Girl Scouts' energy-saving program influences behaviors at home.
By David Appell
Wednesday, November 23, 2016
Girl Scouts to the rescue! A recent study of Girl Scout troops found that young girls can get their families to save energy.
Hilary Boudet of Oregon State University says members of thirty Girl Scout troops were taught ways to save energy over the course of five meetings.
Boudet: “During the course of the troop meetings, they would practice the behaviors that we were teaching them about. So turning off lights, plugging things into power strips and turning off the power strips, adjusting fridge temps …”
Then they used role-playing to practice talking to others about what they learned.
Boudet: “It’s about getting the girls communicating with their parents, getting families practicing the actual behaviors, and then modeling those behaviors to others.”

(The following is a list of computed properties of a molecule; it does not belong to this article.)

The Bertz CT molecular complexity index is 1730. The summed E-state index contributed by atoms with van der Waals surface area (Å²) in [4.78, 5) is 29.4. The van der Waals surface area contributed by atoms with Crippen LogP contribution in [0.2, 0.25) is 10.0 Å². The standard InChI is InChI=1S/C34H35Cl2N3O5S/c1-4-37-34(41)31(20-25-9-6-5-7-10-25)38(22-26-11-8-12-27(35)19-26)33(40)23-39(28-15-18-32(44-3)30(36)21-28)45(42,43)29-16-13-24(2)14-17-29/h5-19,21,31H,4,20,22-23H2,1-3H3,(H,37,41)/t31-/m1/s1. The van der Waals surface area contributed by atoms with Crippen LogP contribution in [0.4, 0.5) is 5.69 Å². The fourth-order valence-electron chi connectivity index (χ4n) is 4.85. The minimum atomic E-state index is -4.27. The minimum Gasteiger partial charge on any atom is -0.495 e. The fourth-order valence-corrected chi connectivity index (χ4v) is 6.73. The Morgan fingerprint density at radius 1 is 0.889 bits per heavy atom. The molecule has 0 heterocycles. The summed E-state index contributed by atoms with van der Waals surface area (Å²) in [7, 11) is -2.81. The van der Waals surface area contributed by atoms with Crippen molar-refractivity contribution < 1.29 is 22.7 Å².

The Girl Scouts that participated in the program increased their energy-saving behaviors by nearly fifty percent. The parents increased their efforts to reduce power use by about twelve percent.
Boudet says her research shows that teaching kids to save energy can make a big difference.
Boudet: “There’s a lot of these programs out there, and so to have actual scientifically-tested results that show that they can have an impact is a really big step for these types of programs.”
Reporting credit: Lauren Smith/ChavoBart Digital Media.